• Will Self

    Absurdist jokes, ruminations on rambling and 'dizzying, synaesthetic' descriptions of London are the order of the day

  • Kerry Hardie

    County Down poet confronts death and embraces nature in a prose and poetry reading at the Crescent Arts Centre

  • The Lifeboat Readings

    Leontia Flynn and Sophie Collins continue a series of free readings on the Belfast Barge

  • Humdinger!

    Quercus Ensemble and Roddy Doyle perform at the inaugural children's book festival in Derry~Londonderry

  • Free Derry Protest and Resistance

    Adrian Kerr's history of protest and resistance in the maiden city 'is a valuable addition to the Troubles canon'

  • Plath – A 50 Year Retrospective

    Academics commemorate the life and work of prolific writer and poet Sylvia Plath

  • The Loughsiders

    Shan Bullock's 1924 novel is republished by Turnpike Books, but is Bullock really 'the Thomas Hardy of Fermanagh'?

  • A Twisted Root

    Patricia Craig delves into her mixed Irish ancestry to discover Republican activists and the founder of the Orange Order

  • Tom Paulin

    Initially hesitant, the once 'notoriously combative' critic, essayist and poet eventually finds his voice on a return visit to Belfast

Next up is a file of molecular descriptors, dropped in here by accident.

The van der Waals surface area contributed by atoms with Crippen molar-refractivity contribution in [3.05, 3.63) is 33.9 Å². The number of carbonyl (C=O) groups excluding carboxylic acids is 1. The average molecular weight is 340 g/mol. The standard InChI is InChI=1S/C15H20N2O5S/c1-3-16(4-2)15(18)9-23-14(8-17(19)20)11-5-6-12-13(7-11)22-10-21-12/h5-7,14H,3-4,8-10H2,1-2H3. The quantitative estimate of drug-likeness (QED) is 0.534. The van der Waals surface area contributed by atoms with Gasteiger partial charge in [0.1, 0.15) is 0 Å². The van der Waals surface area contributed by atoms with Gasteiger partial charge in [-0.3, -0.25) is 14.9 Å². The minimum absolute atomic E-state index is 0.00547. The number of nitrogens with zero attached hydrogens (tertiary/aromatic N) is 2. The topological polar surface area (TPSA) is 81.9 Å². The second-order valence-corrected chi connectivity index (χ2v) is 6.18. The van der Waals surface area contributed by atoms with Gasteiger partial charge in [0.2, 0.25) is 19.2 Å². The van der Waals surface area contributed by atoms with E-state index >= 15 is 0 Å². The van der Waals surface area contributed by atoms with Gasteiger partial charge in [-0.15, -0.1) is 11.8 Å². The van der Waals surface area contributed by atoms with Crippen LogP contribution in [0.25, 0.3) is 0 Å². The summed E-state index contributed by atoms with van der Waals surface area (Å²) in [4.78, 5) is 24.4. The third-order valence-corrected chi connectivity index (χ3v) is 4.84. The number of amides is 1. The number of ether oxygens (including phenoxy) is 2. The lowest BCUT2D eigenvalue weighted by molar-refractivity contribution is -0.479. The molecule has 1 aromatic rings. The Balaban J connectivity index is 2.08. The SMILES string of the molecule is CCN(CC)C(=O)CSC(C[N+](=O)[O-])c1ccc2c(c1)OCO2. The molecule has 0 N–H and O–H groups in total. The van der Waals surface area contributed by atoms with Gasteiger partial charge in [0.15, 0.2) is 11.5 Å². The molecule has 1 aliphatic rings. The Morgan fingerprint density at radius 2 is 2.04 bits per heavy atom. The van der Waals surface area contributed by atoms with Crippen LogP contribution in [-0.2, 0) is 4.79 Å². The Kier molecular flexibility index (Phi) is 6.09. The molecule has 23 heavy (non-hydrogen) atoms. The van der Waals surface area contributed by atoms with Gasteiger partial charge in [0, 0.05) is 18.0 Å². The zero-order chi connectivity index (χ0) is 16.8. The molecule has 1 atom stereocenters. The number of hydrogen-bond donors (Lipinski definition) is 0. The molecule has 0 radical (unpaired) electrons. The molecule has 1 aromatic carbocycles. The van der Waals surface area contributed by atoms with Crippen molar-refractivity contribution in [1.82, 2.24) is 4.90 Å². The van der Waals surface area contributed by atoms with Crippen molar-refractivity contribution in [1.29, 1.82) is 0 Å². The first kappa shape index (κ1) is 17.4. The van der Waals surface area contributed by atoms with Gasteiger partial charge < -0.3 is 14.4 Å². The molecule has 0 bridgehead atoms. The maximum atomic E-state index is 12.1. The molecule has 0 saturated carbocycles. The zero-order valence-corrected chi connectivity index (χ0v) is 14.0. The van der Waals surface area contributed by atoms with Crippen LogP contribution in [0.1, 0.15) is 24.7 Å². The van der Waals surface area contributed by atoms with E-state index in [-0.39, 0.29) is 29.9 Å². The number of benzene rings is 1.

• Scroobius Pip

    The Poetry Chicks' Abby Oliveira supports the London-based poet and hip hop artist at Out To Lunch. 'Think Hemingway in a hoodie'

  • Changing Times

    Peter Smyth fails to confront the political inequalities that characterised our wee country during the 1950s

  • Stewart Parker A Life

    Marilynn Richtarik's definitive biography pays tribute to the 'greatest playwright the city of Belfast has ever produced'

  • Ciaran Carson

    The multilingual poet, author and musician describes surviving a stray bullet as 'happenstance' and muses on aislings, Asimov and other worlds

  • Belfast The Emerging City

    15 academics explain the city's rise to industrial prominence, but author Glenn Patterson's contribution wins out